I feel ya’ honey. I have a Pacific NW Mid Century gem that had the same dilemma – a dark, woodsy home with beautiful original tongue & groove arched ceilings. Like you, we decided to preserve/keep the ceilings and opted for the wide plank, white oak floors. Five years later, the only thing I want to change is to drywall those ceilings! It’s STILL so dark and it changes the color of everything (upholstery, paint, artwork – especially at night). I also do not have can lights so my dream is to lighten by drywalling over (I want smooth cuz I’ve got texture coming out my wazuu in the furniture and accessories) and by drywalling, I can install flush mount LED can lights. It sucks to rely on lamps etc.- it’s never enough lighting and the cast of light on the ceiling makes everything orange. Like me, you love texture and architectural details. In a year or so, I think you’ll find that the house is less about the ceiling and more about the other architectural details. Hugs & Kisses and thanks for taking us on this journey!

    • sarah

      Oh man. I hear you. I have recessed in the living areas but zero over head lighting in the bedrooms. We haven’t even unpacked lamps so it’s permsnantly dark in there. Ha

  • Kristie

    I have been checking your blog religiously to see updates for your design plans, it’s so exciting! I love the soaring timber ceilings and that skylight, oh wow. I can’t wait to see what you have planned and how beautifully you navigate the design challenges. Also, just wanted to add to the consensus- our (rental) home has polished concrete floors and by the end of the day my feet are weary from the hard surface, especially as I walk up and down the hall rocking my baby to sleep- plus I worry when she’s crawling/walking it will be a hard surface for her to fall on- is this a worry for you, and how would you child-proof hard floors?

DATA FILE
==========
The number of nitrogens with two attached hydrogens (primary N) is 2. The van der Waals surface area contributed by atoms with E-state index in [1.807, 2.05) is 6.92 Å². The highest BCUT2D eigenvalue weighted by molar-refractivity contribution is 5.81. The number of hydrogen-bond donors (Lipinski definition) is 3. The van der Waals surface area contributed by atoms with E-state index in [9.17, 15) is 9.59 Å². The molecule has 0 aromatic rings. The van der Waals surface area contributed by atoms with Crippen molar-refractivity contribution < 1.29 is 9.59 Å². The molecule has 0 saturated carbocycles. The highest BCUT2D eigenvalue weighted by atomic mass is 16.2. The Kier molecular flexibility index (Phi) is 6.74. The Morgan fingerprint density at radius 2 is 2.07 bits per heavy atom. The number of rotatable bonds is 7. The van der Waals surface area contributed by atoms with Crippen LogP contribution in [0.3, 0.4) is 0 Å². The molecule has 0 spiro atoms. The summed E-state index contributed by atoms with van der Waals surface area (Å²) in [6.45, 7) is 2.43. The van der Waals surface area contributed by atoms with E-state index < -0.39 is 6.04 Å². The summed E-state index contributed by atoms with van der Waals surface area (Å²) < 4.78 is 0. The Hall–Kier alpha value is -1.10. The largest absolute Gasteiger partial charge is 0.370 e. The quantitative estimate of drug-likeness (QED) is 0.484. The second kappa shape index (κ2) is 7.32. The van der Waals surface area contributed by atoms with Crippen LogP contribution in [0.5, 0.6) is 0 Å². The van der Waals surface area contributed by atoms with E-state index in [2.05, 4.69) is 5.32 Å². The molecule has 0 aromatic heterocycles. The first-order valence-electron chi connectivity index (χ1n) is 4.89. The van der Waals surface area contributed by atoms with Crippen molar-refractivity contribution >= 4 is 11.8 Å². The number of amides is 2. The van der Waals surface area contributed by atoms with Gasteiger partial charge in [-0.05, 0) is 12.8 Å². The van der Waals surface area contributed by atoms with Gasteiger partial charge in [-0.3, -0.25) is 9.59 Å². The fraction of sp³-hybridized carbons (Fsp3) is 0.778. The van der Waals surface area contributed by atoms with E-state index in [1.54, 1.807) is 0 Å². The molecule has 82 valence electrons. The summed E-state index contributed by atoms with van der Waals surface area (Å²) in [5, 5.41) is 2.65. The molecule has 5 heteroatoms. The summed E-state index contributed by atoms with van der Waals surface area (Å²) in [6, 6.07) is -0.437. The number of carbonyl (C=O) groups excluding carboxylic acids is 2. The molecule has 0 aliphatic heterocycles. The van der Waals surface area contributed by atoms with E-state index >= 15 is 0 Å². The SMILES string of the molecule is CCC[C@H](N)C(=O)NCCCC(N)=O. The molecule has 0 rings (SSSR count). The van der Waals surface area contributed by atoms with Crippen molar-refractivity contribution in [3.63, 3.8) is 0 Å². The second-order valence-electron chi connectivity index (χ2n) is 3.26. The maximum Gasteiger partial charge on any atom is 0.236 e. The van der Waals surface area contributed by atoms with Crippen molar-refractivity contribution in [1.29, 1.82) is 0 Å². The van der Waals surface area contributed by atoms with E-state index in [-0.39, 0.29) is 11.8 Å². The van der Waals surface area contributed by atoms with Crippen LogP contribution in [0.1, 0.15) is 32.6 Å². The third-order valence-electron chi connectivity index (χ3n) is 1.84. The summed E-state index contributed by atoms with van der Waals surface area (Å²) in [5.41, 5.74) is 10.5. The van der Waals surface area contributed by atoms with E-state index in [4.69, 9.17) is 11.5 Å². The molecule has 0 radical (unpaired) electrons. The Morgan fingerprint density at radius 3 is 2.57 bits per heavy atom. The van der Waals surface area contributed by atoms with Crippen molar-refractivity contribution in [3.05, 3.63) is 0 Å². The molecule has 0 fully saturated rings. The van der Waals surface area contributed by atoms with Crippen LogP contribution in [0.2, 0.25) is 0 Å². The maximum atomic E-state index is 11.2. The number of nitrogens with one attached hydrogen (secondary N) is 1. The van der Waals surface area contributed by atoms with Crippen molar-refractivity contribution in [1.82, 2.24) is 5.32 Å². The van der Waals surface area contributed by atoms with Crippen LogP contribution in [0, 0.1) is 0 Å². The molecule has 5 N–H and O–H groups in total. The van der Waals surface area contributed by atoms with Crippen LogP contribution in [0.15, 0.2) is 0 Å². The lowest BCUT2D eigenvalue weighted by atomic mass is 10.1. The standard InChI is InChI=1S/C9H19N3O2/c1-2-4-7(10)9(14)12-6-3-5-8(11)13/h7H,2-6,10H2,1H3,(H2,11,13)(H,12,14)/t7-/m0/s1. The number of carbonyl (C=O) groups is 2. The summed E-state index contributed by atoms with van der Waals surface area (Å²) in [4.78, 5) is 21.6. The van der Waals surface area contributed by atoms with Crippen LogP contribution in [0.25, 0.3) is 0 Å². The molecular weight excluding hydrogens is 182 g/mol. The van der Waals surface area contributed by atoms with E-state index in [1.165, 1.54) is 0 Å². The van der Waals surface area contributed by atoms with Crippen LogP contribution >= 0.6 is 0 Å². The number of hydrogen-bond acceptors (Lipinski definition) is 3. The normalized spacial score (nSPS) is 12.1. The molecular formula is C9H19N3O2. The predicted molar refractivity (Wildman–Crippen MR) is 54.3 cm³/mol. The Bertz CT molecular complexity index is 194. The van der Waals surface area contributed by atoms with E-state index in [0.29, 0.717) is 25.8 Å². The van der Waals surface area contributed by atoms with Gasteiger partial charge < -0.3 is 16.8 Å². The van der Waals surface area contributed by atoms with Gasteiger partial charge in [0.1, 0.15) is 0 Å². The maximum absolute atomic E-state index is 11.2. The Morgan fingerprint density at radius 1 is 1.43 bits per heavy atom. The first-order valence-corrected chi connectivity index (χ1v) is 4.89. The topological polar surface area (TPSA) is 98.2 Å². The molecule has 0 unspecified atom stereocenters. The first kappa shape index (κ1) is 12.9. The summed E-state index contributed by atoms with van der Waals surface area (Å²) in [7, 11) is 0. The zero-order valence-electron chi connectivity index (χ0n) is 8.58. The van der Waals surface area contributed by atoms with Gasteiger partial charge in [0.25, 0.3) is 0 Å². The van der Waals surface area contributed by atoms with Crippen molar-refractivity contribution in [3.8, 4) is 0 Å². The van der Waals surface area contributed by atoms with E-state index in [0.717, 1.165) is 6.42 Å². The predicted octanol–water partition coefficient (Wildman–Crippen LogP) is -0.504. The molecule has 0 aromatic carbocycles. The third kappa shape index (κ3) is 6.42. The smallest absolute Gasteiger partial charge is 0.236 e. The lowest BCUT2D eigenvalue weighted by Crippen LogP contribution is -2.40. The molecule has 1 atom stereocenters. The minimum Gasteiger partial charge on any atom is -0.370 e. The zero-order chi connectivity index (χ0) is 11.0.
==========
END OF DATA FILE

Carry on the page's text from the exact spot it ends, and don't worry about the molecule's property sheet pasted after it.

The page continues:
• sarah

      Ah yes! I’ll have to invest in some good supportive slippers ha. I do think about that but I’ll have large area rugs with generous thick padding and hope that’s enough! I’m also going to have carpet in the big living room so I’ll sequester her in there for 1-4 years 😂

  • Anne

    Great choice! The wood ceilings will also be so nice in winter when everything is white and cold outside!

    • sarah

      I think so too!

    • Stephanie

      I agree, Anne! The white ceiling/light floor pictures are pretty for sure, but they feel kind of Scandinavian and dare I say just a smidge cold; definitely not Sarah’s style. Keeping the wood tone of the ceiling seems to honor the original style of the home and it brings in a lot of warmth. The photos with the wood tone have so much soul (especially that first one–GORGEOUS!!) I just love the look.

      Good luck, Sarah!!

  • I’d paint them white! Clean and bright!

  • Sweetfe

    I am totally with you on the challenge. I agree you should keep the ceilings/wood as it is. I feel like it adds a ton of character. Have you considered pickled plywood floors? They would be much less expensive and give you a chance to experience the space to see if there is a better alternative. There is a great blog on pickled plywood flooring DIY. It looks amazing and for around 300 bucks a room… can’t be beat. Good luck whichever way you go!

  • Abby

    SOOO pumped you’re working with those ceilings. When it’s hard to find insipration images you know you’re blazing some trail. Can’t wait to follow along!

  • Jennette

    I read a lot of blogs, and no one ever says they plan to use carpet, so absolutely cannot wait to see what you do.